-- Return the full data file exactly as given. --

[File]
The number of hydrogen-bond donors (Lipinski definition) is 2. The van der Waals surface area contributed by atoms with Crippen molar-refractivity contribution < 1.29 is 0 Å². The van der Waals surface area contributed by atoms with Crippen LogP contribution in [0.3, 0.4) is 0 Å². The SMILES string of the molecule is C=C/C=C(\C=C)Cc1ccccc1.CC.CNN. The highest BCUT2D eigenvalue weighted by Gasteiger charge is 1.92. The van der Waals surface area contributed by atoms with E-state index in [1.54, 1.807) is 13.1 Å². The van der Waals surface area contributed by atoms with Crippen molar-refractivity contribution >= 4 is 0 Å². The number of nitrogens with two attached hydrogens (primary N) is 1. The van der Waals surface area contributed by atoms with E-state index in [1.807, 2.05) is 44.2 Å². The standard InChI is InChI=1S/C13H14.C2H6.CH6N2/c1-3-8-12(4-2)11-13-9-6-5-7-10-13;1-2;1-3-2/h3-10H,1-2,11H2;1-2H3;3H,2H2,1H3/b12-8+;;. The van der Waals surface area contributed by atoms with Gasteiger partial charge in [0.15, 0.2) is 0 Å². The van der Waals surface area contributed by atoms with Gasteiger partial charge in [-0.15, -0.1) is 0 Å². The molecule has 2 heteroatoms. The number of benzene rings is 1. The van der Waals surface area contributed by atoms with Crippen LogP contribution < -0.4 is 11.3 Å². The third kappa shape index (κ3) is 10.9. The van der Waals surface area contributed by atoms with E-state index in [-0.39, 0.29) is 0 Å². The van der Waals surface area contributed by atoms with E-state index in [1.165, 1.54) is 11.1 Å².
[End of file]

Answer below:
The number of hydrogen-bond donors (Lipinski definition) is 2. The van der Waals surface area contributed by atoms with Crippen molar-refractivity contribution < 1.29 is 0 Å². The van der Waals surface area contributed by atoms with Crippen LogP contribution in [0.3, 0.4) is 0 Å². The SMILES string of the molecule is C=C/C=C(\C=C)Cc1ccccc1.CC.CNN. The highest BCUT2D eigenvalue weighted by Gasteiger charge is 1.92. The van der Waals surface area contributed by atoms with E-state index in [1.54, 1.807) is 13.1 Å². The van der Waals surface area contributed by atoms with Crippen molar-refractivity contribution >= 4 is 0 Å². The number of nitrogens with two attached hydrogens (primary N) is 1. The van der Waals surface area contributed by atoms with E-state index in [1.807, 2.05) is 44.2 Å². The standard InChI is InChI=1S/C13H14.C2H6.CH6N2/c1-3-8-12(4-2)11-13-9-6-5-7-10-13;1-2;1-3-2/h3-10H,1-2,11H2;1-2H3;3H,2H2,1H3/b12-8+;;. The van der Waals surface area contributed by atoms with Gasteiger partial charge in [0.15, 0.2) is 0 Å². The van der Waals surface area contributed by atoms with Gasteiger partial charge in [-0.15, -0.1) is 0 Å². The molecule has 2 heteroatoms. The number of benzene rings is 1. The van der Waals surface area contributed by atoms with Crippen LogP contribution < -0.4 is 11.3 Å². The third kappa shape index (κ3) is 10.9. The van der Waals surface area contributed by atoms with E-state index in [-0.39, 0.29) is 0 Å². The van der Waals surface area contributed by atoms with E-state index in [1.165, 1.54) is 11.1 Å².